A few common traps:
I know you envision yourself lounging on your yacht, sipping mojitos in your crisp white pants. Unless you are meticulous, they will get dirty. And unless you actually own a yacht, you probably don't need these. Most women are really uncomfortable in white pants and unless they fit perfectly and are sparkly white, they won't do you any favors.
Sure they are roomy and summery. But do you really think it looks nice with work separates? Or even jeans in the city? This is a passable look on the weekend when it's warm, but trust me, you can do better.
If you are ACTUALLY going to the beach or pool, these are totally appropriate.
If pastels are a good color palette for you, then pre-Spring and Spring are your seasons to shop. If not, just don't do it. Know why it looks great on the fair-skinned blond model? Because she has the coloring for it or the makeup to make it seem that way.
Some good peices to look for:
If you love sandals, they are starting to get easier to find. And the Spring collections of high-heeled and platform sandels are awesome right now. I am loving a lot of what Piperlime.com is showing these days.
A good choice for work or weekend because wearing a dress is an easy way to update your look without a lot of thought. I like what Banana Republic and Anthropologie are offering right now, and there are amazing sales online at retailers like Bluefly and Tobi.
In keeping with our resolutions, try one in a fun pattern.
Good for keeping sun AND strangers away. Check.
If you don't already have a trench coat, now is a great time to consider one. It is a good time of year for selection and prices are becoming increasingly reasonable. Grey, khaki, black, whatever- this is a must-have for all closets.
This is not my last word on the subject, my darlings...
Monday, January 12, 2009
This means that you have to take everything out and try it on and decide whether you are keeping it. Yes, it takes time, but since you are not shopping right now (probably) and you have recovered from the holidays (hopefully), you have both the time and the energy to tackle this.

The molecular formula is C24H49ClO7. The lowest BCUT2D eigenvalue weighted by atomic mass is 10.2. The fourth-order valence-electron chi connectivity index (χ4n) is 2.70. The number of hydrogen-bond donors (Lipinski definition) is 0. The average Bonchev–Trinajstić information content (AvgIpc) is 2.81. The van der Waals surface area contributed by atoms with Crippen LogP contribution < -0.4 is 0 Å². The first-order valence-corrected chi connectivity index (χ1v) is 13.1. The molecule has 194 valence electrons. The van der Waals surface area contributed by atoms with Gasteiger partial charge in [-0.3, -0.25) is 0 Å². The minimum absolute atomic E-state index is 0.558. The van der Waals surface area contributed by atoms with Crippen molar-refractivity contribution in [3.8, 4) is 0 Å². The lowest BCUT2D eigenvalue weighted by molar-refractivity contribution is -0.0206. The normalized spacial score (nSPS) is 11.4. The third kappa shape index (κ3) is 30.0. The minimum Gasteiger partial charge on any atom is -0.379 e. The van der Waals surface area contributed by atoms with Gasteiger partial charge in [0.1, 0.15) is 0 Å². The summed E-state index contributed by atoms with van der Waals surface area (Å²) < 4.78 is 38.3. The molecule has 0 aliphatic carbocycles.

I have realized, after helping a lot of women clean out their closets, that it is easiest do to so with a friend, a glass of bubbly, and your sense of humor in tact. So find a friend who either loves cleaning closets or is at least very honest and crack open that bottle you've been saving.
I like the following approach, but you might find something that works better for you. Just be ready to spend several hours on this and have several bags ready for your discards.
Pull out every thing you own, either all at once, or peice by peice. You and your closet cleaning companion should decide how you want to determine what to keep and what to toss. My preferred factors are a) Fit, b) Condition, and c) Suitability.
We have discussed this before, and surely we will do so again. Suffice it to say that if it fits, you can get to points b and c; if it does not, you must toss it.
The only exception to this rule is when minor tailoring (hem length, strap adjustment, etc.) can make the item fit. To keep the item, however, you must take to the tailor IMMEDIATELY. Like, tomorrow. Otherwise, it's just taking up valuable space.
(If you are having a hard time parting with something because you think it COULD fit at some point, ask yourself whether you have worn it in the last 3-6 months. One trick I play with myself is to move those items to another closet, out of sight. If, several months later, I haven't even thought about them, then I know I can- and should- get rid of them. More often than not, I don't even remember what I put in that out of the way location, which is a sign that I never needed that stuff in the first place.)
If it's stained or torn, seams are pulling apart, or there are any other signs of disrepair, you must toss it. I know you think that you will one day turn Martha and hand-sew all of your garments back to their original condition. Get over it. Unless there is a very simple repair that will make the item wearable, like replacing a button or repairing a hem, it's not worth it.
This is where most of your justifications to yourself and disagreements with your friend will start.